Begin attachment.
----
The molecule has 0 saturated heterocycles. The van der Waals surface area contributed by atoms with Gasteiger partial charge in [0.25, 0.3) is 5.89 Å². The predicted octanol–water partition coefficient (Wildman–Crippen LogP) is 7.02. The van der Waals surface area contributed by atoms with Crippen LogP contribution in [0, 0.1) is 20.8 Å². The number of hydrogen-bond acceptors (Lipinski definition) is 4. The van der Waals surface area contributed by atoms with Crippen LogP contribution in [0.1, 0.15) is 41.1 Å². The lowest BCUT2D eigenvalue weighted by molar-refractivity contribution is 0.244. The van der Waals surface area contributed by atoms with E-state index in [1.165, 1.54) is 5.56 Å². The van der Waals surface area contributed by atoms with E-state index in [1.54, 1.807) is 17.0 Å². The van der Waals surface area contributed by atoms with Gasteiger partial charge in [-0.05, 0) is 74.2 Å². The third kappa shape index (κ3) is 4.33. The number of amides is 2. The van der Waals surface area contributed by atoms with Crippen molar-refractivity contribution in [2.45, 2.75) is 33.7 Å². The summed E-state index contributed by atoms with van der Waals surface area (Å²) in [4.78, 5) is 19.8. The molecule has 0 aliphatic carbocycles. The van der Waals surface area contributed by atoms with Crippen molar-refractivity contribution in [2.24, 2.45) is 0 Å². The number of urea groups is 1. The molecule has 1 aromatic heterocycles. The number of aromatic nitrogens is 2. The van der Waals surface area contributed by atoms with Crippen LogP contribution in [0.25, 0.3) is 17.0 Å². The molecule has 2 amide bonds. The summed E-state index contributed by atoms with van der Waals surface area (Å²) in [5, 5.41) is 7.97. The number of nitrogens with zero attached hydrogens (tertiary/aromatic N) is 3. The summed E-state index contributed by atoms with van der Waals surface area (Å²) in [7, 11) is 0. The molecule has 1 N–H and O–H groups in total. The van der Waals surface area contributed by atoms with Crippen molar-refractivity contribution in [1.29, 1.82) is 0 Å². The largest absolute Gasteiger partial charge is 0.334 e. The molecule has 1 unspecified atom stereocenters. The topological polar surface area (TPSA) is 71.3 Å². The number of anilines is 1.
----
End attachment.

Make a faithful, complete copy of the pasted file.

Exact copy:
The molecule has 0 saturated heterocycles. The van der Waals surface area contributed by atoms with Gasteiger partial charge in [0.25, 0.3) is 5.89 Å². The predicted octanol–water partition coefficient (Wildman–Crippen LogP) is 7.02. The van der Waals surface area contributed by atoms with Crippen LogP contribution in [0, 0.1) is 20.8 Å². The number of hydrogen-bond acceptors (Lipinski definition) is 4. The van der Waals surface area contributed by atoms with Crippen LogP contribution in [0.1, 0.15) is 41.1 Å². The lowest BCUT2D eigenvalue weighted by molar-refractivity contribution is 0.244. The van der Waals surface area contributed by atoms with E-state index in [1.165, 1.54) is 5.56 Å². The van der Waals surface area contributed by atoms with E-state index in [1.54, 1.807) is 17.0 Å². The van der Waals surface area contributed by atoms with Gasteiger partial charge in [-0.05, 0) is 74.2 Å². The third kappa shape index (κ3) is 4.33. The number of amides is 2. The van der Waals surface area contributed by atoms with Crippen molar-refractivity contribution in [2.45, 2.75) is 33.7 Å². The summed E-state index contributed by atoms with van der Waals surface area (Å²) in [4.78, 5) is 19.8. The molecule has 0 aliphatic carbocycles. The van der Waals surface area contributed by atoms with Crippen molar-refractivity contribution in [2.24, 2.45) is 0 Å². The number of urea groups is 1. The molecule has 1 aromatic heterocycles. The number of aromatic nitrogens is 2. The van der Waals surface area contributed by atoms with Crippen LogP contribution in [0.25, 0.3) is 17.0 Å². The molecule has 2 amide bonds. The summed E-state index contributed by atoms with van der Waals surface area (Å²) in [5, 5.41) is 7.97. The number of nitrogens with zero attached hydrogens (tertiary/aromatic N) is 3. The summed E-state index contributed by atoms with van der Waals surface area (Å²) in [7, 11) is 0. The molecule has 1 N–H and O–H groups in total. The van der Waals surface area contributed by atoms with Crippen molar-refractivity contribution in [1.29, 1.82) is 0 Å². The largest absolute Gasteiger partial charge is 0.334 e. The molecule has 1 unspecified atom stereocenters. The topological polar surface area (TPSA) is 71.3 Å². The number of anilines is 1.